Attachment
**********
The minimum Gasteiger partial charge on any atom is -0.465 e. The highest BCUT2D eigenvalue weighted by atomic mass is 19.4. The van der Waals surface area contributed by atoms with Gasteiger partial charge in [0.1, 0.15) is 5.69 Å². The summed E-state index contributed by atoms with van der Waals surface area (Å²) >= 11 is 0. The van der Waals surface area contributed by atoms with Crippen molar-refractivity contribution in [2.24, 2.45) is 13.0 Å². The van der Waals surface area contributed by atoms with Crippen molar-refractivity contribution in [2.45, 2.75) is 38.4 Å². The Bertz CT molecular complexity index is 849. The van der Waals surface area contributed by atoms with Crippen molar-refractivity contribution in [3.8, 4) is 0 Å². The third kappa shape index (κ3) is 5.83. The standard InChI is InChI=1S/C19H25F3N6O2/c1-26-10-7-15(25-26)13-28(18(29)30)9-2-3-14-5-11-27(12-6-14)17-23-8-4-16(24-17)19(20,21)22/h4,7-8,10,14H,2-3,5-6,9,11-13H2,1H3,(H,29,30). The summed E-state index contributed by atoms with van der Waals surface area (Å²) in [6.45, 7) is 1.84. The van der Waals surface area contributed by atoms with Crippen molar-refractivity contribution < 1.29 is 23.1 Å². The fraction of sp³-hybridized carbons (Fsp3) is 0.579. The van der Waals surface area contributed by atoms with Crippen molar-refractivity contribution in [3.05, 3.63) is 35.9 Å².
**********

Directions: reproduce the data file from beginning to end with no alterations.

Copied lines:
The minimum Gasteiger partial charge on any atom is -0.465 e. The highest BCUT2D eigenvalue weighted by atomic mass is 19.4. The van der Waals surface area contributed by atoms with Gasteiger partial charge in [0.1, 0.15) is 5.69 Å². The summed E-state index contributed by atoms with van der Waals surface area (Å²) >= 11 is 0. The van der Waals surface area contributed by atoms with Crippen molar-refractivity contribution in [2.24, 2.45) is 13.0 Å². The van der Waals surface area contributed by atoms with Crippen molar-refractivity contribution in [2.45, 2.75) is 38.4 Å². The Bertz CT molecular complexity index is 849. The van der Waals surface area contributed by atoms with Crippen molar-refractivity contribution in [3.8, 4) is 0 Å². The third kappa shape index (κ3) is 5.83. The standard InChI is InChI=1S/C19H25F3N6O2/c1-26-10-7-15(25-26)13-28(18(29)30)9-2-3-14-5-11-27(12-6-14)17-23-8-4-16(24-17)19(20,21)22/h4,7-8,10,14H,2-3,5-6,9,11-13H2,1H3,(H,29,30). The summed E-state index contributed by atoms with van der Waals surface area (Å²) in [6.45, 7) is 1.84. The van der Waals surface area contributed by atoms with Crippen molar-refractivity contribution < 1.29 is 23.1 Å². The fraction of sp³-hybridized carbons (Fsp3) is 0.579. The van der Waals surface area contributed by atoms with Crippen molar-refractivity contribution in [3.05, 3.63) is 35.9 Å².